Two new baby buffalo at Wanuskewin Heritage Park
- Sophia Lagimodiere | June 11, 2021
As vistors walk towards Wanuskewin Heritage Park’s building, they are reminded of the integral role plains bison have to the area. On top of the Newo Asiniak site, a group of statues depict what the buffalo jump would have looked like before the animal were eradicated from the area nearly 150 years ago.
In 2019, something that was once “just a dream,” as stated on their website by Dr. Ernie Walker, Chief Archaeologist and one of Wanuskewin’s Founders, became a reality for the park. They introduced six heifer calves from Grasslands National Park, and later, four pregnant cows and a bull from the United States. In the spring of 2020, four calves were born on the traditional territory. At the end of this May, two more calves were born, bringing the herd to 17 buffalo.
Bailey Pelletier, an Interpretive Guide and Archaeologist at Wanuskewin, and a group she was touring, were the first to learn about the latest baby being born.
“We were standing out there, and I was talking about the bison and giving facts. I was like, ‘we have 16 bison now. A baby was just born last week,’” Pelletier recalls. “And then a visitor was like ‘I actually think there’s two of them’… and so I looked behind me, and I looked out with them, and sure enough, there was a second little blip out there by a mom, and we were the first to see it because no one had known.”
“And I told them ‘well, we have 17 bison now,” Pelletier laughs. “Everyone was super excited. I texted my co-worker right away because she was at the front desk. I was like, ‘oh my gosh, there’s a second one.’ So she started sending more people up.”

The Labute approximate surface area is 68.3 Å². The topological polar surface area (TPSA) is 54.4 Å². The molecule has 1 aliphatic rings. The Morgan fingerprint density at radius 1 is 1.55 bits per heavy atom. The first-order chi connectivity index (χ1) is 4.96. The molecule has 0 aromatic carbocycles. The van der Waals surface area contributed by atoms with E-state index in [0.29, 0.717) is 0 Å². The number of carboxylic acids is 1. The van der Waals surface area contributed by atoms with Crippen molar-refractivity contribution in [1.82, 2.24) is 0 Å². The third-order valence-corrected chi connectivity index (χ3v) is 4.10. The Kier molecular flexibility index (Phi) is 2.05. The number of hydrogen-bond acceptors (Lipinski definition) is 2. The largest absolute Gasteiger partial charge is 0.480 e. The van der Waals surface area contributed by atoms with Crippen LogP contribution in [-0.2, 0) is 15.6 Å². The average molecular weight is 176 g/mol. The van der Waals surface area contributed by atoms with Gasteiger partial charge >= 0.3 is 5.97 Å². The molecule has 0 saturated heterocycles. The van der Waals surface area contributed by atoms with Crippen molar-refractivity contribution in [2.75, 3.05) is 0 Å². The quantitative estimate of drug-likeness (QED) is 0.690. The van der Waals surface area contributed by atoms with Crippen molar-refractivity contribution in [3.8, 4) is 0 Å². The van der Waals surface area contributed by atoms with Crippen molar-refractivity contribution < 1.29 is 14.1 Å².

What made the experience even better was how the herd started to walk towards them as they stood at the bison viewing platform. The bison, including the babies, sat right in front where everyone could see them.
“I said it was my best bison tour I’ll ever give. Never again will I be able to top that one,” says Pelletier.
While not entirely sure, the park predicts one or two more babies to be born this summer. They hope to eventually expand the herd to 50 bison in an effort to help restore the land “back to balance,” as stated on their website.
Initially, the park started to bring back the grasslands, as it is the most endangered biome in North America. By planting and re-introducing the bison, a keystone species to the grasslands, they have begun their goal of restoring the traditional area.
The significant connection that people have with the land and the bison is a reoccurring theme throughout the park.
“Indigenous people, we have a very special connection with the bison. We say we have a kinship with them. Thousands of years ago, the people had a very similar bond with them as well. They gave them everything they needed… It helped them survive here on the plains,” says Pelletier.
“We wanted to bring Wanuskewin back to where it would have been thousands of years ago,” says Pelletier. “[We wanted to] ‘bring them home.’”